South Jersey Birding Group Tallies for Audubon’s Great Backyard Bird Count
Eight members of the Southern Ocean Birding Group participated in the Great Backyard Bird Count for four hours this past Saturday. Four of them went to Holgate on the south end of Long Beach Island and four, including group president and founder, photographer and author Sue Puder, went north to Barnegat Light. They then moved to the center of the Island, searching the bay and oceanside for bird species.
They identified 27 species including nine harlequin ducks, 19 long tail ducks, six or eight cormorants including 2 great cormorants, red head ducks, buffleheads, red breasted mergansers and a raft of golden eyes, said Puder.
“We do it every year. Last year it was called off because it was something like 10 degrees out, but this year we had 40-degree weather when we started at 9 a.m,. and by the time we left for the mainland it was in the 60s.”
The Great Backyard Bird Count is celebrating its 20th year as the “largest instantaneous snapshot of global bird populations ever recorded,” according to the National Audubon Society’s web page. The Audubon Society and the Cornell Lab of Ornithology originated the backyard count as a way to keep tabs on the health of the world’s bird populations. From its humble beginnings as an experiment in using the internet and the sightings of amateur birders in 1997, the three-day event has spread worldwide. Last year, 160,000 participants found 5,405 species and counted 2,055,797 birds.
The event, from Feb. 17 to the 20th, is promoted as an easy and fun way to engage bird watchers of all ages. Participants are asked to count birds for as little as 15 minutes (or as long as they wish) on one or more days of the event and report their sightings online at birdcount.org.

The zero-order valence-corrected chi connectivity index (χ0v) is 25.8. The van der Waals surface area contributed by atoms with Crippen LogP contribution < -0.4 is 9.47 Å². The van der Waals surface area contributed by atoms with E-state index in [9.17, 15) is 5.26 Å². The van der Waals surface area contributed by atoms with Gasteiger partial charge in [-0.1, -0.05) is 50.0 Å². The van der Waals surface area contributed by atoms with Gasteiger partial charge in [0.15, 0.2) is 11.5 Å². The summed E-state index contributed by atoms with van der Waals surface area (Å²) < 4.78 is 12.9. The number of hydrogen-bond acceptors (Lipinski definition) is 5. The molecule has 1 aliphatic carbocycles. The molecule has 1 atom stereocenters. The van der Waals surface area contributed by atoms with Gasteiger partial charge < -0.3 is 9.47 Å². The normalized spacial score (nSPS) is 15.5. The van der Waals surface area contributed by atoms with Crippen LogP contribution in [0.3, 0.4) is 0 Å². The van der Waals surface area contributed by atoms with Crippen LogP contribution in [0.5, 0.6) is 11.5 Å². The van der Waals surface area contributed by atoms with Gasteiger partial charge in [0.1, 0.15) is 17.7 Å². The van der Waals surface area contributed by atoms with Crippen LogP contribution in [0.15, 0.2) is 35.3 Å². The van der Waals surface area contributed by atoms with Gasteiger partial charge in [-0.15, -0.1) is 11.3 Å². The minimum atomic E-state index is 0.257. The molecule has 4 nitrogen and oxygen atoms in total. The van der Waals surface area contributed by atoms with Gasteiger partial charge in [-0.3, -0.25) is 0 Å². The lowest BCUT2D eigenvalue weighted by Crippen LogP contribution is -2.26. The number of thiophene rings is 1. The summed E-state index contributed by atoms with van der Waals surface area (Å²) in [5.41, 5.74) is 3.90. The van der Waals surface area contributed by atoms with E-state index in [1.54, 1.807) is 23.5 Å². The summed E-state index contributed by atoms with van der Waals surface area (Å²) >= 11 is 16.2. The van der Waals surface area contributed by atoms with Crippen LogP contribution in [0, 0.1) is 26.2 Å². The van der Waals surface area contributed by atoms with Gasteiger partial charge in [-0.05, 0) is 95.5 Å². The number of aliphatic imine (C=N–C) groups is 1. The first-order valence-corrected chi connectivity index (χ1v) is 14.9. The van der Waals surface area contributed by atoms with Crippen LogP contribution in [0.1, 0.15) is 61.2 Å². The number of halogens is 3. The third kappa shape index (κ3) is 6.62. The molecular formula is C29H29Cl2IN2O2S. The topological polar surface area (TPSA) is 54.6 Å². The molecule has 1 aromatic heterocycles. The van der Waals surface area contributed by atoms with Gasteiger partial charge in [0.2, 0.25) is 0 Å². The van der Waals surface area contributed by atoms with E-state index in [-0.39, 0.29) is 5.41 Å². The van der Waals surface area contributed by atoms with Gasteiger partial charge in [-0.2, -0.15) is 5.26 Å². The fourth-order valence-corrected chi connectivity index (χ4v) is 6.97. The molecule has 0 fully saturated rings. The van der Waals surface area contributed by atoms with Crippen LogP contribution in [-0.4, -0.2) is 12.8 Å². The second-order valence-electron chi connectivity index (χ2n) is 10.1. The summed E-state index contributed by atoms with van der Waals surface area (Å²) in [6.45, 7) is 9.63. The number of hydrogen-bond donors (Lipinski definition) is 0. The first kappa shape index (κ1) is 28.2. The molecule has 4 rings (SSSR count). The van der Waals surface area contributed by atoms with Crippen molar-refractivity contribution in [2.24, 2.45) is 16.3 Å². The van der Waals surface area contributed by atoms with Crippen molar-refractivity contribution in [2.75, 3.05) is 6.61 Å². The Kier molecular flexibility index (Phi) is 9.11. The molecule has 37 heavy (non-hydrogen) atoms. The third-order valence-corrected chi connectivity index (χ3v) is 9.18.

Anyone can take part in the Great Backyard Bird Count, from beginning bird watchers to experts.
Each checklist submitted during the GBBC helps researchers at the Cornell Lab of Ornithology and the National Audubon Society learn more about how birds are doing, and how to protect them and the environment.
This year, birders in Colombia found the most diverse bird population, counting 866 species. India was next with 759 species, then Mexico with 739 and the United States with 662. Costa Rica, Ecuador, Brazil, Australia, Thailand and Panama finished up the top 10—although tallies are still accepted until March 1.
There were 172 bird species spotted and tallied in New Jersey, and so far, Ocean County leads the state with 134 species; Cape May came in second with 129.
Some of the wilder spottings in New Jersey were a pileated woodpecker, Lapland longspur, northern harrier, razorbill, red-throated loon and horned lark. Virginia Rettig, manager of the Edwin B. Forsythe National Wildlife Refuge, saw a pink-footed goose, an arctic species.
Birdcount.org allows for searching neighboring states and counties for bird sightings. In January, an American white pelican was seen in Tuckerton on Lake Pohatcong, but when the lake froze during arctic temperatures, the bird disappeared. While using the birdcount.org search feature, an American white pelican was spotted during the GBBC in Maryland in the Blackwater National Wildlife Refuge, about 120 miles south of Tuckerton as the crow flies. Perhaps it is the one so many birders flocked to see in January.
Another fun part of the GBBC is the photography contest. Besides uploading their tally sheets, the birders can also enter five categories of bird photos. These are incredible shots of birds in their environment, bird behavior, birds in groups, birders themselves and composition shots.
Puder is a bird photographer and recently published New Jersey Birds and Beyond. The Southern Ocean Birding Group meets once a month in the winter at the Tuckerton Seaport in the Hunting Shanty. At the next meeting, 6:30 p.m. on March 2, New Jersey Audubon Society member Pete Bacinski will talk about the changes in bird species in New Jersey he has witnessed in over 40 years of birding. The public is invited for the PowerPoint lecture; there is no charge.
— Pat Johnson